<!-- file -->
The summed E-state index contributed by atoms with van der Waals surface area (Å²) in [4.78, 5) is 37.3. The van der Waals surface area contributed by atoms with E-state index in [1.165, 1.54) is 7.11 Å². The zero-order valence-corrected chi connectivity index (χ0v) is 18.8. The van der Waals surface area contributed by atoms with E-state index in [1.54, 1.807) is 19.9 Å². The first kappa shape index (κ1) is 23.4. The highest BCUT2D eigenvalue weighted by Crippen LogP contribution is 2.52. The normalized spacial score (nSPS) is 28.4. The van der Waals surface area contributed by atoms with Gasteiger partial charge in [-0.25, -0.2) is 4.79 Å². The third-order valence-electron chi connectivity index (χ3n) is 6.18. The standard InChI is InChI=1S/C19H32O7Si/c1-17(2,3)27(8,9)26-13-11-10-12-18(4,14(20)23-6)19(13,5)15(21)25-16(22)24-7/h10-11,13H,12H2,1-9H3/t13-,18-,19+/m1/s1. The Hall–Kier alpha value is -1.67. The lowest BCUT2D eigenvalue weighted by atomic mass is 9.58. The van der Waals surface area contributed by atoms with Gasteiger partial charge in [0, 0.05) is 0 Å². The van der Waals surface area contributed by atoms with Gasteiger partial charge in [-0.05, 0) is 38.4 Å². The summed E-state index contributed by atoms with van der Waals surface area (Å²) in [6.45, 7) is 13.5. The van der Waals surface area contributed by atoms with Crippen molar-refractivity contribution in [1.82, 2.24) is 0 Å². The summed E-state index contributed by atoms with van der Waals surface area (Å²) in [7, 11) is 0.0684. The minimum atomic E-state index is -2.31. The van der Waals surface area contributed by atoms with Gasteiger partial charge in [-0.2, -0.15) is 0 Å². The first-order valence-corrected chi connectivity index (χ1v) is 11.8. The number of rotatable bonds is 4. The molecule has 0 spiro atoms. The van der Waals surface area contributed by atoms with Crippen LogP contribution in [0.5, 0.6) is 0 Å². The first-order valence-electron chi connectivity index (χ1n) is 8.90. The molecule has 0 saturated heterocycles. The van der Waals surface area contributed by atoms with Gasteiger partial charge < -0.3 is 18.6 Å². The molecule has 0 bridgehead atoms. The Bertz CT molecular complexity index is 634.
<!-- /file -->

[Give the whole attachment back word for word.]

The summed E-state index contributed by atoms with van der Waals surface area (Å²) in [4.78, 5) is 37.3. The van der Waals surface area contributed by atoms with E-state index in [1.165, 1.54) is 7.11 Å². The zero-order valence-corrected chi connectivity index (χ0v) is 18.8. The van der Waals surface area contributed by atoms with E-state index in [1.54, 1.807) is 19.9 Å². The first kappa shape index (κ1) is 23.4. The highest BCUT2D eigenvalue weighted by Crippen LogP contribution is 2.52. The normalized spacial score (nSPS) is 28.4. The van der Waals surface area contributed by atoms with Gasteiger partial charge in [-0.25, -0.2) is 4.79 Å². The third-order valence-electron chi connectivity index (χ3n) is 6.18. The standard InChI is InChI=1S/C19H32O7Si/c1-17(2,3)27(8,9)26-13-11-10-12-18(4,14(20)23-6)19(13,5)15(21)25-16(22)24-7/h10-11,13H,12H2,1-9H3/t13-,18-,19+/m1/s1. The Hall–Kier alpha value is -1.67. The lowest BCUT2D eigenvalue weighted by atomic mass is 9.58. The van der Waals surface area contributed by atoms with Gasteiger partial charge in [0, 0.05) is 0 Å². The van der Waals surface area contributed by atoms with Gasteiger partial charge in [-0.05, 0) is 38.4 Å². The summed E-state index contributed by atoms with van der Waals surface area (Å²) in [6.45, 7) is 13.5. The van der Waals surface area contributed by atoms with Crippen molar-refractivity contribution in [1.82, 2.24) is 0 Å². The summed E-state index contributed by atoms with van der Waals surface area (Å²) in [7, 11) is 0.0684. The minimum atomic E-state index is -2.31. The van der Waals surface area contributed by atoms with Gasteiger partial charge in [-0.2, -0.15) is 0 Å². The first-order valence-corrected chi connectivity index (χ1v) is 11.8. The number of rotatable bonds is 4. The molecule has 0 spiro atoms. The van der Waals surface area contributed by atoms with Crippen LogP contribution in [0.5, 0.6) is 0 Å². The first-order valence-electron chi connectivity index (χ1n) is 8.90. The molecule has 0 saturated heterocycles. The van der Waals surface area contributed by atoms with Gasteiger partial charge < -0.3 is 18.6 Å². The molecule has 0 bridgehead atoms. The Bertz CT molecular complexity index is 634.